Figure 1: Sclerodermoid changes over the face with deepening of furrows over the forehead. Diffuse thickening of the skin. There is diffuse infiltration over the entire helix and earlobe. Few papulonodular lesions can be appreciated over the helix

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Figure 2: On close inspection of the back, multiple closely grouped papular lesions can be appreciated over the back, giving a rough, cobblestone-like texture to the skin

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Figure 3: There is a prominence of follicular ostia visible near the cubital fossae (a). Sclerodermoid skin changes over the shins and (b) forearms

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The cutaneous features were suggestive of a clinical diagnosis of scleromyxoedema which was confirmed by histopathological examination. Hematoxylin and eosin staining of the skin biopsy specimen showed widely separated dermal collagen fibers and fibroblastic proliferation [Figure 4]. Colloidal iron special staining showed an increased mucin deposition between the dermal collagen fibers [Figure 5], which further clinched the diagnosis. The presence of scleromyxoedema prompted a series of investigations to rule out the multiple systemic associations which have been known to be associated with this rare dermatological condition, with a special emphasis on hematological and neurological workup. Baseline liver and renal function tests, thyroid profile, serum antinuclear antibody profile were within normal limits. Hematological investigations showed mild anemia, a peripheral smear examination showing presence of toxic granules in the neutrophils, and an increase in the circulating plasma cells. Bone marrow biopsy was suggestive of a trilineage hematopoesis and a focal increase in plasma cells (14%). Serum protein electrophoresis studies revealed hypoalbuminemia (serum albumin, 2.82 g/dL) presence of M-band (M protein, 0.91 g/Dl), and raised serum B2 microglobulin levels [Supplementary Figure 1 [Additional file 1]]. Immunofixation studies showed a monoclonal spike of IgG lambda component, with levels suggestive of monoclonal gammopathy of undetermined significance. Urine test for Bence–Jones proteins was found to be negative.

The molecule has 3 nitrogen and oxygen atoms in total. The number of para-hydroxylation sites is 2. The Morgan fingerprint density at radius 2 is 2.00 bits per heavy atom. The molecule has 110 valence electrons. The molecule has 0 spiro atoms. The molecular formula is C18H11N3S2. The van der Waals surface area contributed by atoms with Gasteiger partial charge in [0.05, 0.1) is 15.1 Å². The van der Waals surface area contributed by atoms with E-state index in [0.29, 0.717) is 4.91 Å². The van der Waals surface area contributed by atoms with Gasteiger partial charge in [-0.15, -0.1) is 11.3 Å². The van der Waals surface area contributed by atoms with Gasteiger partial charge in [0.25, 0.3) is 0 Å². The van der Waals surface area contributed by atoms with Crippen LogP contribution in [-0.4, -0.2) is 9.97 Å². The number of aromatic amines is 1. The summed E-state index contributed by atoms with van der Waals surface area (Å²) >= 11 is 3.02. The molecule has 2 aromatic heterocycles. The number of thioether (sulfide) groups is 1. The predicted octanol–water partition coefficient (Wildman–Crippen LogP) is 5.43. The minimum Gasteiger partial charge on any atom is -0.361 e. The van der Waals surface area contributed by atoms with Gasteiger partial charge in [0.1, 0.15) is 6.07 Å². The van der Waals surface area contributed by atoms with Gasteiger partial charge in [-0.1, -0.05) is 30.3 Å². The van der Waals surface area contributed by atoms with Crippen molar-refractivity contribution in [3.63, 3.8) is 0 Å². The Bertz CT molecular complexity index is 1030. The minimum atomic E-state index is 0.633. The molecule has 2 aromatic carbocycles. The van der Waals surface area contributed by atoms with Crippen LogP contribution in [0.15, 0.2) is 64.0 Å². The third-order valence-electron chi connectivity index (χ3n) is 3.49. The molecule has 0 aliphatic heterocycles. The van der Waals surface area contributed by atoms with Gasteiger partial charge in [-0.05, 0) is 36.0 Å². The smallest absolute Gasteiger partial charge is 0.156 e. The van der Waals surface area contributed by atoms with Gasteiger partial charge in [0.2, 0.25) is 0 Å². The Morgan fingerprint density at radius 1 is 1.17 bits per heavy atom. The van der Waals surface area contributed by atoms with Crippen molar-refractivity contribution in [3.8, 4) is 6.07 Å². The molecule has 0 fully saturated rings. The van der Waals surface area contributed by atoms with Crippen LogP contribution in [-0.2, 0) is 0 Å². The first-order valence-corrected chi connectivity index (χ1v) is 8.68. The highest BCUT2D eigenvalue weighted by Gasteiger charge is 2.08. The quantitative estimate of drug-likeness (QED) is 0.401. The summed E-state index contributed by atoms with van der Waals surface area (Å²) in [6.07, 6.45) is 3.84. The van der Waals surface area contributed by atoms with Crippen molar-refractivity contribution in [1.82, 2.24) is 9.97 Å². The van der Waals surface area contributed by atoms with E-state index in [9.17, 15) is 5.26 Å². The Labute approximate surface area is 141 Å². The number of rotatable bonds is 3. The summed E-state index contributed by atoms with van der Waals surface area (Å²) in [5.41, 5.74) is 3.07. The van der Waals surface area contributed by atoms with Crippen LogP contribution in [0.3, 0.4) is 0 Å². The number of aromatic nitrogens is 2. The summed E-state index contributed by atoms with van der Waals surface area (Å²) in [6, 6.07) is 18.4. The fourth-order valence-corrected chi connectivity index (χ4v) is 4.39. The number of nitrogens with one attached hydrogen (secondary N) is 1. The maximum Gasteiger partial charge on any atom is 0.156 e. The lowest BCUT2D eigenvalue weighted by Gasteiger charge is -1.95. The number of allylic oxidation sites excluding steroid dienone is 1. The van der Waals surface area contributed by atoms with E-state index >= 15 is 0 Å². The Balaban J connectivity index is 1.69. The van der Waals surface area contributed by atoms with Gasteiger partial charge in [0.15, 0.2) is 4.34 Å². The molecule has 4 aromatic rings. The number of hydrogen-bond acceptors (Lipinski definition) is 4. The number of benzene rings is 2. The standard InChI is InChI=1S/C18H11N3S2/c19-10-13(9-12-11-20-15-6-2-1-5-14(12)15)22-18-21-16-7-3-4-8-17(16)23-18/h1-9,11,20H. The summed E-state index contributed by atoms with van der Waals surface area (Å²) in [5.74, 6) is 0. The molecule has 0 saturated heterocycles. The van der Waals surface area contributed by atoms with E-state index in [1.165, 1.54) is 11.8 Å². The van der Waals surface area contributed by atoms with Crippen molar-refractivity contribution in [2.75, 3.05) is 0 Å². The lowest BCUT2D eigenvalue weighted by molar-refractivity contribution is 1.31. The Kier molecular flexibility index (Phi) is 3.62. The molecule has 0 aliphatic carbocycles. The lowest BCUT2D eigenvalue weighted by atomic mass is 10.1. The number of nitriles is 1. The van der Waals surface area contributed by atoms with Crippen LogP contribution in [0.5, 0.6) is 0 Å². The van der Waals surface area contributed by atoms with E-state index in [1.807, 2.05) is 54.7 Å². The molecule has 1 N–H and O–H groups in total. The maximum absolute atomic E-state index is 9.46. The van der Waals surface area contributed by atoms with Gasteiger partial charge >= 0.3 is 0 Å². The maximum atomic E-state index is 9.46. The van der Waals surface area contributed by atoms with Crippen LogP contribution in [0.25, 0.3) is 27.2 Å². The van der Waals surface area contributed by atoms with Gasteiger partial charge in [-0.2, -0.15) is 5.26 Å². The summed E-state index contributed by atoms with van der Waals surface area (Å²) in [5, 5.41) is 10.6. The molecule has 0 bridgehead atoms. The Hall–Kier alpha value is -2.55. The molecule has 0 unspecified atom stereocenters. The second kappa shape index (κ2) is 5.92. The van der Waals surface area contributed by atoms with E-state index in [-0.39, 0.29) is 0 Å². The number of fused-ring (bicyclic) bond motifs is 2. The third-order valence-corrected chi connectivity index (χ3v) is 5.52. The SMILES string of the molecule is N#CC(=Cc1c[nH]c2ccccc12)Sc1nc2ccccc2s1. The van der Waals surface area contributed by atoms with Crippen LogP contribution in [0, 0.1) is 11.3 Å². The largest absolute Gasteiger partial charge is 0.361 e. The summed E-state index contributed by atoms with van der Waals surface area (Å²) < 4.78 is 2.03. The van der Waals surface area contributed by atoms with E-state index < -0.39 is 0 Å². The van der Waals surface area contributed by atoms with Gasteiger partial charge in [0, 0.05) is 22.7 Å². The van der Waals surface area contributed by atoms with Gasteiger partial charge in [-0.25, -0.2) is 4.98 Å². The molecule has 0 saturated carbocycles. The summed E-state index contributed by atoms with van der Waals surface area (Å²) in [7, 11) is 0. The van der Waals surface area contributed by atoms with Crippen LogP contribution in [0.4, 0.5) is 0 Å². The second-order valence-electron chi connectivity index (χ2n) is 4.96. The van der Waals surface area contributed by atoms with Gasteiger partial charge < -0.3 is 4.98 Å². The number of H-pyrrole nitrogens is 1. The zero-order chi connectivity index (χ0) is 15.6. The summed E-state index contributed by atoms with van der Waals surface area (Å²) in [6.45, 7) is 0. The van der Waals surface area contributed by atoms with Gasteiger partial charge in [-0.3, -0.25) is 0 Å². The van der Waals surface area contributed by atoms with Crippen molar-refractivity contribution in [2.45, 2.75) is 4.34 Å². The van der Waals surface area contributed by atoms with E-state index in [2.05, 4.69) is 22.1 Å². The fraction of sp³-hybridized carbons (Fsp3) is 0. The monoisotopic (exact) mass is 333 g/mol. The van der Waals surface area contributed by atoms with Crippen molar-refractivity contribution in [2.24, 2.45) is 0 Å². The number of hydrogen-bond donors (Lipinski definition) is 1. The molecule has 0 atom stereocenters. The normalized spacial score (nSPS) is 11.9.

Figure 4: Histopathological examination reveals excessive fibroblastic proliferation and dermal fibrosis (H and E, ×4)

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Figure 5: Special staining with colloidal iron showed amorphous blue-colored mucin deposition throughout the dermis, which in correlation with the histopathological picture is diagnostic for scleromyxoedema. Counter stain used: Hematoxylin (Colloidal iron stain: ×10)

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Magnetic resonance imaging of the brain showed subcortical periventricular lacunar infarcts. Contrast-enhanced computed tomography scan did not reveal any major vessel blocks.

The patient was referred to a hemato-oncosurgeon and was started initially on prednisolone and cyclophosphamide. However, due to a lack of clinical response and worsened anemia and unchanged M-protein levels on repeat electrophoresis, patient was started on injection bortezumib 2 mg subcutaneously, oral cyclophosphamide 300 mg, and dexamethasone 40 mg every week for 8 cycles. The patient was followed up after 8 weeks with an improvement in anemia, with minimal improvement of skin condition.

Thus, the dermatological diagnosis of scleromyxoedema along with the hematological, electrophoretic, and bone marrow findings suggestive of monoclonal gammopathy of undetermined significance highlight the importance of scleromyxedema as a cutaneous surrogate of paraproteinemia.

   Discussion Top

Scleromyxoedema is classified as a generalized papular and sclerodermoid variant of lichen myxedematosus. Diagnosis of scleromyxedema should fulfill the following criteria: (1) generalized papular and sclerodermoid eruption; (2) mucin deposition, fibroblast proliferation, and fibrosis; (3) monoclonal gammopathy; and (4) the absence of thyroid disease.[3] The etiology of the disorder remains an enigma; the precise mechanisms whereby increased fibroblast activity results in mucin deposition remain to be defined.[4] To date, there is no completely satisfactory therapeutic approach to scleromyxoedema.